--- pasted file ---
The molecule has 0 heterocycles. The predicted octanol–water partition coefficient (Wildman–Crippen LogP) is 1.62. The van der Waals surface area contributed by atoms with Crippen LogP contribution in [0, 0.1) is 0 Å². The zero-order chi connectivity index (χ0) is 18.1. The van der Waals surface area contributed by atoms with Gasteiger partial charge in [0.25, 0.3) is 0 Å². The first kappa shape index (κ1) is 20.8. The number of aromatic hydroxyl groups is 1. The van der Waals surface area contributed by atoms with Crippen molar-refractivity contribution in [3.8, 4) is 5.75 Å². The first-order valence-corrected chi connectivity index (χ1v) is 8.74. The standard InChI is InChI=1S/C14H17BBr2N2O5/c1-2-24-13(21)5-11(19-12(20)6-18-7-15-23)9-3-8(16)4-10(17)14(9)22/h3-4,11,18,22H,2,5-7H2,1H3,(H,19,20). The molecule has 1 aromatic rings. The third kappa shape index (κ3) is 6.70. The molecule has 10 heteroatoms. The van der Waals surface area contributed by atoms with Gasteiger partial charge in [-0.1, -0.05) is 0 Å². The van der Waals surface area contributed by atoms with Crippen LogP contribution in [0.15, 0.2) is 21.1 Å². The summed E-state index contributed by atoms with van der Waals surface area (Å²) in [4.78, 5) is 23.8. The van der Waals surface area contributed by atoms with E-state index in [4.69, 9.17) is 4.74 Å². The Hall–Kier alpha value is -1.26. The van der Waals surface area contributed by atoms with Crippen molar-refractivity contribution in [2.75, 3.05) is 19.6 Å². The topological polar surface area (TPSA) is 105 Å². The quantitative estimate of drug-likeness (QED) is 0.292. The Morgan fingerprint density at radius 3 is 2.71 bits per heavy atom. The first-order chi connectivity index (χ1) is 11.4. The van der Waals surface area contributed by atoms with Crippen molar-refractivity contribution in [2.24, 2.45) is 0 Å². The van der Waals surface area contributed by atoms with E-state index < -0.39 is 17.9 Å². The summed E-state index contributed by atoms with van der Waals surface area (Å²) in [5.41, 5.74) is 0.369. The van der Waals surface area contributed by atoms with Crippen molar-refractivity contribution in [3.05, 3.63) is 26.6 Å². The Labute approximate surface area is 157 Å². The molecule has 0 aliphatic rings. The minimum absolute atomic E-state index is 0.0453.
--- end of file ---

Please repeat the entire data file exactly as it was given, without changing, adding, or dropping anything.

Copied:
The molecule has 0 heterocycles. The predicted octanol–water partition coefficient (Wildman–Crippen LogP) is 1.62. The van der Waals surface area contributed by atoms with Crippen LogP contribution in [0, 0.1) is 0 Å². The zero-order chi connectivity index (χ0) is 18.1. The van der Waals surface area contributed by atoms with Gasteiger partial charge in [0.25, 0.3) is 0 Å². The first kappa shape index (κ1) is 20.8. The number of aromatic hydroxyl groups is 1. The van der Waals surface area contributed by atoms with Crippen molar-refractivity contribution in [3.8, 4) is 5.75 Å². The first-order valence-corrected chi connectivity index (χ1v) is 8.74. The standard InChI is InChI=1S/C14H17BBr2N2O5/c1-2-24-13(21)5-11(19-12(20)6-18-7-15-23)9-3-8(16)4-10(17)14(9)22/h3-4,11,18,22H,2,5-7H2,1H3,(H,19,20). The molecule has 1 aromatic rings. The third kappa shape index (κ3) is 6.70. The molecule has 10 heteroatoms. The van der Waals surface area contributed by atoms with Gasteiger partial charge in [-0.1, -0.05) is 0 Å². The van der Waals surface area contributed by atoms with Crippen LogP contribution in [0.15, 0.2) is 21.1 Å². The summed E-state index contributed by atoms with van der Waals surface area (Å²) in [4.78, 5) is 23.8. The van der Waals surface area contributed by atoms with E-state index in [4.69, 9.17) is 4.74 Å². The Hall–Kier alpha value is -1.26. The van der Waals surface area contributed by atoms with Crippen molar-refractivity contribution in [2.75, 3.05) is 19.6 Å². The topological polar surface area (TPSA) is 105 Å². The quantitative estimate of drug-likeness (QED) is 0.292. The Morgan fingerprint density at radius 3 is 2.71 bits per heavy atom. The first-order chi connectivity index (χ1) is 11.4. The van der Waals surface area contributed by atoms with Crippen molar-refractivity contribution in [2.24, 2.45) is 0 Å². The van der Waals surface area contributed by atoms with E-state index < -0.39 is 17.9 Å². The summed E-state index contributed by atoms with van der Waals surface area (Å²) in [5.41, 5.74) is 0.369. The van der Waals surface area contributed by atoms with Crippen molar-refractivity contribution in [3.05, 3.63) is 26.6 Å². The Labute approximate surface area is 157 Å². The molecule has 0 aliphatic rings. The minimum absolute atomic E-state index is 0.0453.